How physical activity can help you manage your health while studying

When people hear the words "physical activity", they often equate it to "exercise". If you don't consider yourself as the 'sporty' type, exercise can conjure up bad memories of sweaty and painful hours spent in the school gym. But did you know that physical activity is any movement with an intensity at or above that equivalent to a brisk walk? You can accumulate this in all sorts of ways, not just through sport. Other activities like walking between bus stations, climbing the stairs to your apartment, gardening, or stretching all count as physical activity.

Participating in at least 150 minutes of moderate intensity physical activity each week reduces the risk of chronic health conditions such as heart disease, obesity, kidney disease and stroke! It also helps protect you against depressive and anxiety symptoms and is associated with lower stress and higher quality of life.

Many university students do not meet physical activity guidelines and those that do can struggle to maintain it as semester intensifies. Your whole life is completely flipped when university begins. All of a sudden you're juggling multiple commitments, such as living away from home, paying bills, working, spending time with friends, all while managing class attendance and assessments. Juggling study and life can be a difficult task, and this is why students are increasingly susceptible to developing mental health difficulties like depression, anxiety and loneliness. The good news is that regular physical activity may help prevent or manage these feelings, enabling you to cope with student life more effectively. 

Getting more physically active can...

Help you think and feel better

Sufficient physical activity does not just improve your physical health, it also helps you feel and think better. It’s strongly linked to better academic performance and is a great way to form deeper friendships with those who you share a common interest with.

Improve your study efficiency

Whether it’s going for a walk to the nearest coffee shop, or scaling a mountain to enjoy some scenery, physical activity is an excellent way to improve your health while taking a well-deserved break from your study desk. Sometimes taking a break can be hard, but you may just get back to the desk, feel better for the break, and complete your study more efficiently.

Keep you healthy without breaking the bank!

Being physically active doesn’t have to be expensive or need lots of equipment, it can be free! Activities like walking, running, hiking, only require a pair of shoes and a water bottle. They do not require weekly subscriptions. We all know the struggle of living from one pay cheque to the next. Free physical activity allows you to not break your bank and remain healthy at the same time!

Our top tips to help you start making progress towards your physical activity goals:

1. Set a SMART goal (Specific, Measurable, Attainable, Realistic, and Timed)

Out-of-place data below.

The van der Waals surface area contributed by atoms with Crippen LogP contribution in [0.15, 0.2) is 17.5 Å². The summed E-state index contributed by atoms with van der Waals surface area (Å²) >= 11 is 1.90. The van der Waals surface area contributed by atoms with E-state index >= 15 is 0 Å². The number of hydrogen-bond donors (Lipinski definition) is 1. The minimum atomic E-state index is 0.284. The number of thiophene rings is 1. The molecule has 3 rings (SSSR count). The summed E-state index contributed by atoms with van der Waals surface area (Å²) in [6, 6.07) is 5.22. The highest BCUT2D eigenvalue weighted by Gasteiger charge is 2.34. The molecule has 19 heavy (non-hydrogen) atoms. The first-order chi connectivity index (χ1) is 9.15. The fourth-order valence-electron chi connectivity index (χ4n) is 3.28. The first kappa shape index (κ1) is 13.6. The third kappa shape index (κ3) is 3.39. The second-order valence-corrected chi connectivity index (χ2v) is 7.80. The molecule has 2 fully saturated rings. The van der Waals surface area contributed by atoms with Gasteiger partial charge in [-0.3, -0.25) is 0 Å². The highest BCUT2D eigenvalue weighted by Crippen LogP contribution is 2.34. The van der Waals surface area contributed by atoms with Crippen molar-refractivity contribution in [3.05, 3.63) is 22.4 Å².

Goals are intrinsic to our motivation. Setting a goal helps us take active steps towards what we need to get done. It focuses our effort on what is important and enables us to persevere even when we do not feel like it. However, setting realistic goals is important as well. An unrealistic/unachievable goal is likely to hinder progress and decrease our motivation. 

A non-SMART goal might look like: “I want to be physically fit”

A SMART goal looks like this: “I aim to be going for 3km runs 2 times a week, every week. I want to be able to complete this run in under 20 minutes within 3 months and maintain this pace for the rest of the year"

2. Keeping track of your progress

Part of goal-setting is keeping track of where you are currently at. This not only helps with your motivation (imagine comparing your physical activity frequency now and again in 6 months), but also helps you track when you tend to increase or decrease physical activity. Noticing these habits increases our awareness of barriers and enablers to developing a healthy and active lifestyle. There are tons of free Apps/devices that help us track our PA automatically with or without additional devices (Strava, Fitbit, smart watches, etc.) 

3. Learn about the different types of physical activity available

Different types of physical activity are suitable for different people. The best type of physical activity for you is the one you most enjoy doing, especially when university life gets tough. This might be going for a walk or a swim, an intense sprint, or even some relaxing yoga. 

4. Join Fit4Study!

Fit4Study is a 4-week course that aims to help university students develop healthy physical active habits. You will learn about the different types of physical activity in more depth and actively engage in discussions about common barriers and enablers of physical activity that you and other students experience. It is a great opportunity to meet like-minded students and keep each other accountable as you jump into a busy semester.


  • Center for Collegiate Mental Health 2017 Report | National Center on Safe Supportive Learning Environments (NCSSLE). (2022). Retrieved 28 July 2022, from
  • Cuijpers, P., Cristea, I. A., Ebert, D. D., Koot, H. M., Auerbach, R. P., Bruffaerts, R., & Kessler, R. C. (2016). Psychological treatment of depression in college students: A metaanalysis. Depression and Anxiety, 33(5), 400–414.
  • Herbert, C., Meixner, F., Wiebking, C., & Gilg, V. (2020). Regular physical activity, short-term exercise, mental health, and well-being among university students: the results of an online and a laboratory study. Frontiers in psychology11, 509.
  • World Health Organization. 2022. Physical Activity. Retrieved 28 July 2022, from

Last updated:
9 January 2023